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Diversity group to be awarded for its excellence in community service

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Members of UW SACNAS

(From left to right) Daniel Chee, Monica Sanchez, Zoi Sychev and Joe Camacho are representatives of the UW Society for the Advancement of Chicanos and Native Americans in Science (SACNAS). The group aims to promote the success of Chicanos/Hispanics and Native Americans in science.

Celebrating the diversity of and interest in the natural sciences both on and off campus is one of the many reasons the UW Society for the Advancement of Chicanos and Native Americans in Science (SACNAS) will receive the Martin Luther King, Jr. Community Service Award on Jan. 13.

SACNAS strives to not only to create an inclusive, welcoming, and exciting environment for both undergraduate and graduate students, but also for the greater Seattle area. The bond created among members of the community is the same bond that is created and celebrated here on the UW campus.

Founded seven years ago with only five initial members, UW’s SACNAS chapter has grown rapidly. Winning high-ranking awards, advancing the careers of its members upon graduating, and holding the national conference in 2012 all speak to the impact the organization has made in such a short time.

SACNAS member Zoi Sychev, a fifth-year graduate student in the molecular and cellular biology program, and this year’s national liaison for SACNAS, has experienced first-hand the positive effects of this organization.

“Finding out this organization existed during my first year here, it was absolutely amazing,” Sychev said. “It gave me a sense of community [and a place] where people of color — even everyone, it’s a very inclusive organization — can build platforms for personal and career development.”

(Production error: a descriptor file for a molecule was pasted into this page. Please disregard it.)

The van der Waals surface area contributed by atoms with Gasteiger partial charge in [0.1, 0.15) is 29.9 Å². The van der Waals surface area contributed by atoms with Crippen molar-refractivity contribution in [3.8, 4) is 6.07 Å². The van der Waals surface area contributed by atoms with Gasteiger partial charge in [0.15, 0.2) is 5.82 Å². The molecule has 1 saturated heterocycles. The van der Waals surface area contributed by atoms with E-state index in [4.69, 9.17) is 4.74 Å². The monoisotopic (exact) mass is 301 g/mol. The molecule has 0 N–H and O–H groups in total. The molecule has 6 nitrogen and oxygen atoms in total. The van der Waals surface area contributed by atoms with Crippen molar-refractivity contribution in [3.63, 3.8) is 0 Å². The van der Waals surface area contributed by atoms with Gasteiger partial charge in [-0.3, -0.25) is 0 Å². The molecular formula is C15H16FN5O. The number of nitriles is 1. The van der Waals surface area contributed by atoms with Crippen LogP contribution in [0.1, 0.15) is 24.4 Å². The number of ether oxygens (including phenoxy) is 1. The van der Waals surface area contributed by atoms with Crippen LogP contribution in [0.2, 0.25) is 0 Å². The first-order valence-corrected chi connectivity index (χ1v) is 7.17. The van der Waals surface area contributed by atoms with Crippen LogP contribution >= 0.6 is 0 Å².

SACNAS is committed to addressing the needs of the community, aiding in the development of significant programs that can improve the human condition, and continuing efforts to protect and empower all individuals.

“[SACNAS] fortified a sense of community, number one, and [gave] me an opportunity to become a role model for others as well as to find mentors for myself,” Sychev said.

SACNAS has a well-connected and deep history within the community. Maintaining long-lasting partnerships with programs brought to elementary and middle schools, SACNAS aims to inspire and create a fun and engaging environment that will empower youth to break the mold of the traditional views of the sciences. 

“[Science] can be broad,” said Joe Camacho, a second-year graduate student in the master’s of education program and president of SACNAS. “Define it however you want to define it.”

SACNAS is doing just that. Welcoming those who extend beyond the genome and health science programs, Camacho believes the benefits of SACNAS can be seen through illuminating paths and creating avenues for students who were unaware organizations like this even existed.

“I could say with good confidence, [SACNAS] is probably the main reason I came to graduate school,” said Daniel Chee, a fourth-year graduate student in the department of genome sciences and vice president of SACNAS. “When I came here it was an immediate group of friends that I could meet and touch base with.”

While SACNAS started out as a place for advancement among Chicano and Native American graduate students, it now focuses on the development of all races and has expanded to the undergraduate body of students.

“We foresee this to be a huge network of mentorship, a place where you can find sources and help in specific aspects,” Sychev said. “This community empowers the sense of ‘If I can do it, so can you.’”

The award ceremony will be Wednesday, Jan. 13, from 11:30 a.m. to 1:15 p.m. in the Health Sciences Lobby. For those wanting to learn more about the UW chapter of SACNAS, there will also be a general meeting that evening located in HUB 332.

 

Reach reporter Alexis Mansanarez at news@dailyuw.comTwitter: @almansanarez

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